Planning to visit India or Europe? Budget extra travel time. If airport delays in 2008 are any indication, you'll need it.
India takes the prize as the country with the most frequent late arrivals in our second annual tallying of the world's most-delayed airports. For departures, European airports — notably those in Italy — make up the bulk of the worst, though Beijing Capital Airport grabs the top spot.
India is a peculiar case. Its biggest airports have undertaken massive construction projects to cope with the country's rapid growth. Our most-delayed airport, Mumbai's Chhatrapati Shivaji International, opened a new taxiway in November to reduce the wait time for landing aircraft.
Good thing — only 50 percent of its flights arrived on time in 2008, according to FlightStats, a service that tracks historical and real-time flight information.
New Delhi's Indira Gandhi International Airport, with a 51 percent on-time arrival percentage last year, fully opened a third runway in October.
In May, Bangalore saw the addition of a sleek new airport, Bengaluru International, where growing pains account for some of the arrival delays. The airports ranked second and fourth on the list of worst arrivals, respectively.
In India, delayed arrivals are largely attributed to air congestion at a flight's origin, says a spokesperson for Bengaluru International Airport Limited, which owns and operates the city's new airport.
There, 80 percent of departures were on time in 2008, yet just 60 percent of flights arrived as scheduled. Why the difference? Faster runway exits and improved efficiency at the new airport give a boost to the percentage of flights departing on time.
Also high on the list of airports with the lowest percentage of on-time arrivals: Casablanca's Mohammed V International Airport (54 percent on time); Orio al Serio Airport near Bergamo, Italy (61 percent); New York LaGuardia (62 percent); Newark Liberty International (62 percent); Birmingham Airport in England (63 percent); London's Luton and Heathrow Airports (both 63 percent on time).
According to Kyla Evans, a spokeswoman for Eurocontrol, the Brussels-based air navigation safety organization, airspace and taxiway congestion are the main cause for delays in Europe.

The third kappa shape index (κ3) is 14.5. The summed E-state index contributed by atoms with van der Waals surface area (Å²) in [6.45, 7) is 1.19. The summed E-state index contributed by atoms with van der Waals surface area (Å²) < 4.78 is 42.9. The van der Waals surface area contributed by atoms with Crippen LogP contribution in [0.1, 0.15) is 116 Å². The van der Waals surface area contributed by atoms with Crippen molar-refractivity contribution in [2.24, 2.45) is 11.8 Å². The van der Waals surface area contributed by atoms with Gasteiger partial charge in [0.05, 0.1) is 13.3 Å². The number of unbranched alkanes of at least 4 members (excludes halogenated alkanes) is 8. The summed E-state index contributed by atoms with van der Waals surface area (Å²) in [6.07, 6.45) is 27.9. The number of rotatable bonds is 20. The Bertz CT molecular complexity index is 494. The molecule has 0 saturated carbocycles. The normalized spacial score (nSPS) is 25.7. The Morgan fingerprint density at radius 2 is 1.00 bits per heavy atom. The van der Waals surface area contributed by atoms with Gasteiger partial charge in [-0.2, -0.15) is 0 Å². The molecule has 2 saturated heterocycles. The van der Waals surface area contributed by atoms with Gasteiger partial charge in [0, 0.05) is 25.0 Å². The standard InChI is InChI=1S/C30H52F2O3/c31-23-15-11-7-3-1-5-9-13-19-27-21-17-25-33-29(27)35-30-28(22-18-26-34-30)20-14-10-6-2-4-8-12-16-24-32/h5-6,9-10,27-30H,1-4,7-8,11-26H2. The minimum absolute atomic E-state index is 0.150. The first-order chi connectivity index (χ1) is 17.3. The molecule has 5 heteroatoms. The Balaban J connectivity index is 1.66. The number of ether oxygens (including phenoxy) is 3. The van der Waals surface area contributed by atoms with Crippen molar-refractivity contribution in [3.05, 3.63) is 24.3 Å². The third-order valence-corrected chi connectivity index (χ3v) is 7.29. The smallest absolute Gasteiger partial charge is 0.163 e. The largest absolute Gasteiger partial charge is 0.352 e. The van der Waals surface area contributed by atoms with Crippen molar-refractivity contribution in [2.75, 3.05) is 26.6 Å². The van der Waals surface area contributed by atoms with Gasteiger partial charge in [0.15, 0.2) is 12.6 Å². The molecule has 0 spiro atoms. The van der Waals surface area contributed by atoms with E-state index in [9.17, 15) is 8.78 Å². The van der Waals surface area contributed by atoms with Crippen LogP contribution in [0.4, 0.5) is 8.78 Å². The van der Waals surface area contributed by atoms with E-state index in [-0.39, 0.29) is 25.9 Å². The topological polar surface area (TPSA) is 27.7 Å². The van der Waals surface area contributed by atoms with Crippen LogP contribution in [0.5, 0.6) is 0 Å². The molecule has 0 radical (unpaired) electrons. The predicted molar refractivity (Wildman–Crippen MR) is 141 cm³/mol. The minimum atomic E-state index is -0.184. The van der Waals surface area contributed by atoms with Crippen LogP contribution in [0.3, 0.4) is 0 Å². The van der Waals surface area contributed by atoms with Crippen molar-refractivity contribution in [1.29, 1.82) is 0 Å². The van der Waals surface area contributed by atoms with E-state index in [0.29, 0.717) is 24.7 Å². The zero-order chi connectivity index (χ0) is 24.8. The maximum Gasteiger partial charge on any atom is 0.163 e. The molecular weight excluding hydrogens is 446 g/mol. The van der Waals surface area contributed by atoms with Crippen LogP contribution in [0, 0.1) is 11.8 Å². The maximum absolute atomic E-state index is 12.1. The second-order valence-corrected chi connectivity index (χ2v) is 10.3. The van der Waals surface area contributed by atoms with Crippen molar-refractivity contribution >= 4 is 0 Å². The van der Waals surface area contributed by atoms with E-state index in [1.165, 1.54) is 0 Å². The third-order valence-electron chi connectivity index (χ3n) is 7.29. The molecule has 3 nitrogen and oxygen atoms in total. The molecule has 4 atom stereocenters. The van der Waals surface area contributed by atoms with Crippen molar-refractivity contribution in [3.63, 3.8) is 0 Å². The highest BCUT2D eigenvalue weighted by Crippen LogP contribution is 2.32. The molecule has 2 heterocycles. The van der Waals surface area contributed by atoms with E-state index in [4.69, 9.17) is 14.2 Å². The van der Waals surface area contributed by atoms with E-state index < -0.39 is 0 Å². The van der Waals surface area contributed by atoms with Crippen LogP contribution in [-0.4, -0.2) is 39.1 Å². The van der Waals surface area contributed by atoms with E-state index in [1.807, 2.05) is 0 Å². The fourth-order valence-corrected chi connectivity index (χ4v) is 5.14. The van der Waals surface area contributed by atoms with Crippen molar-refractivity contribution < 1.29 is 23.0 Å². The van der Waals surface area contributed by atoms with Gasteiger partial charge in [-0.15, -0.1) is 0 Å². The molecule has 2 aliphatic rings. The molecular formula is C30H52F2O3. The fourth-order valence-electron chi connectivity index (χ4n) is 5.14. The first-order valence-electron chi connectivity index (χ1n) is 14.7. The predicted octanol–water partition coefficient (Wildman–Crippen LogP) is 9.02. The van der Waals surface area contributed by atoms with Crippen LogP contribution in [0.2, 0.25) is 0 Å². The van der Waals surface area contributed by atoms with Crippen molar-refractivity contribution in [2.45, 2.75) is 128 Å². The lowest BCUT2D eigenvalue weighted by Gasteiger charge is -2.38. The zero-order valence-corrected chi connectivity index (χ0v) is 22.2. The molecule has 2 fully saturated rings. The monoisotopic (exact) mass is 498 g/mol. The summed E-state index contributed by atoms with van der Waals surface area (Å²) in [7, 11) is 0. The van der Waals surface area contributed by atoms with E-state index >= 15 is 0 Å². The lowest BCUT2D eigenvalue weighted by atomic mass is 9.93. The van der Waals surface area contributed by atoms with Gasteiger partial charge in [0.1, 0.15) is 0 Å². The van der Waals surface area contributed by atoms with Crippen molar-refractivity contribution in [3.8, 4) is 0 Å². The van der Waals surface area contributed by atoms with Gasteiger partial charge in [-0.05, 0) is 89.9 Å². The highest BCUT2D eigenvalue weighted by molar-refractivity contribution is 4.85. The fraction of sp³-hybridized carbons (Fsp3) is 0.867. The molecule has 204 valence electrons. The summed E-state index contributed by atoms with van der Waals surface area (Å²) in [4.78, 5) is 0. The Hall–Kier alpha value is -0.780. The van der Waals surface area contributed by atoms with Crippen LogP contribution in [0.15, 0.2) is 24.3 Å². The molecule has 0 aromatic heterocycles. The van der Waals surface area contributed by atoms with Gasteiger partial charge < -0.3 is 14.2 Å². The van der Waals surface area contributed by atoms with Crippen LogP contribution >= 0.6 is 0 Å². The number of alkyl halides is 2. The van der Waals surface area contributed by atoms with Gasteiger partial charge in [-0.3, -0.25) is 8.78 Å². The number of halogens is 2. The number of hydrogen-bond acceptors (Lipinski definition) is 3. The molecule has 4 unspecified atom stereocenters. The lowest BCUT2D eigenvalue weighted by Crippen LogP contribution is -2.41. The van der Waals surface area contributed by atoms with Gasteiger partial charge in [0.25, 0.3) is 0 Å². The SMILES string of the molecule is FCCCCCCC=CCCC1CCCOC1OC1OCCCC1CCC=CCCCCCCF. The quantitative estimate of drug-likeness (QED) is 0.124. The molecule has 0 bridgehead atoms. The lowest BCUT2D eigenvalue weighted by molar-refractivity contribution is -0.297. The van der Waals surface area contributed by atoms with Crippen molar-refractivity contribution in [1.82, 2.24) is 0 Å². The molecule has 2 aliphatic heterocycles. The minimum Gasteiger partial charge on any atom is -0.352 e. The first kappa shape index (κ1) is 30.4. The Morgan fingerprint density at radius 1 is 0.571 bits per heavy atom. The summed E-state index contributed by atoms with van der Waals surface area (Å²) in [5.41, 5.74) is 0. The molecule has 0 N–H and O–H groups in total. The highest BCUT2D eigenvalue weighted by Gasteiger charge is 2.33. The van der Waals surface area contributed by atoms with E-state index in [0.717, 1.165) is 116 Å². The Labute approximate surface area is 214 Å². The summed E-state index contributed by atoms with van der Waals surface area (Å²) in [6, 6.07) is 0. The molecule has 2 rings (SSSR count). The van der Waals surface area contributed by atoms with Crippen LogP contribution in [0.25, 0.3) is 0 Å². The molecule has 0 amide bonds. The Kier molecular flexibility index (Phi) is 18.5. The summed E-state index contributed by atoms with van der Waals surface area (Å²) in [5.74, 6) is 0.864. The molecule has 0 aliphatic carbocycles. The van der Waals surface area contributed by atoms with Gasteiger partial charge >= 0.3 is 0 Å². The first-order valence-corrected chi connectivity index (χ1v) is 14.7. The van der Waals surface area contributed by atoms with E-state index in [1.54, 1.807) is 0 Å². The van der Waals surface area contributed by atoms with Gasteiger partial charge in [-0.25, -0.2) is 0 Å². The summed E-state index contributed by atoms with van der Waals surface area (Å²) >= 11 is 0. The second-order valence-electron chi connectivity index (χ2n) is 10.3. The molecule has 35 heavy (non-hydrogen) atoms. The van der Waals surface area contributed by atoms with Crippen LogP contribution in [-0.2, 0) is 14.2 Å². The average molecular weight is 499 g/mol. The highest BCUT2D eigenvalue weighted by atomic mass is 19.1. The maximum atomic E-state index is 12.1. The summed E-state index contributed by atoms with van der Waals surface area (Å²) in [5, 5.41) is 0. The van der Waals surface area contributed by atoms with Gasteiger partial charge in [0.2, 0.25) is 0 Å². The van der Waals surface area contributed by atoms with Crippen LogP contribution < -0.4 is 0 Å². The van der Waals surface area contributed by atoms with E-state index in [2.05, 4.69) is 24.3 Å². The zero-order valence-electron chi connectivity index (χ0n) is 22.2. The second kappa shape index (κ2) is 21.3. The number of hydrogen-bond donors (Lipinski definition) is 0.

Seems logical, given the high number of European airports with delayed departures. They include: Manchester Airport in northern England (49 percent on time); Venice's Marco Polo International (54 percent); Nice Côte d'Azur International (56 percent); Rome's Fiumicino International (58 percent); and Paris' Charles Orio al Serio, near Bergamo (59 percent); Athens International (61 percent); and Paris' Charles DeGaulle International (62 percent on time).
Officials from several European airports did not respond to requests for comment. Nor did those from Beijing Capital International, which was the hub for Olympic air traffic in August.
Compiling a list of the world's most-delayed airports is no easy task. Geneva-based Airports Council International (ACI) doesn't track arrival and departure information. Thus, we again asked FlightStats, operated by Conducive Technology Corp. in Portland, Ore., to pull on-time information for the world's busiest 200 airports, as determined by ACI.
FlightStats gets its information from airlines, airports, flight reservation systems and other sources. For information about U.S. airports, we cross-checked the company's data with information published by the U.S. Bureau of Transportation Statistics.
Our list this year looks slightly different from last year's because we examined only those airports about which FlightStats has the most detailed information. Notably, we omitted some airports in South America from consideration.
One constant: The world's least-delayed airports are concentrated in Japan and Korea. Of the world's 200 busiest airports, not a single one in Japan or Korea has an on-time percentage below 82 percent, arrivals and departures included.
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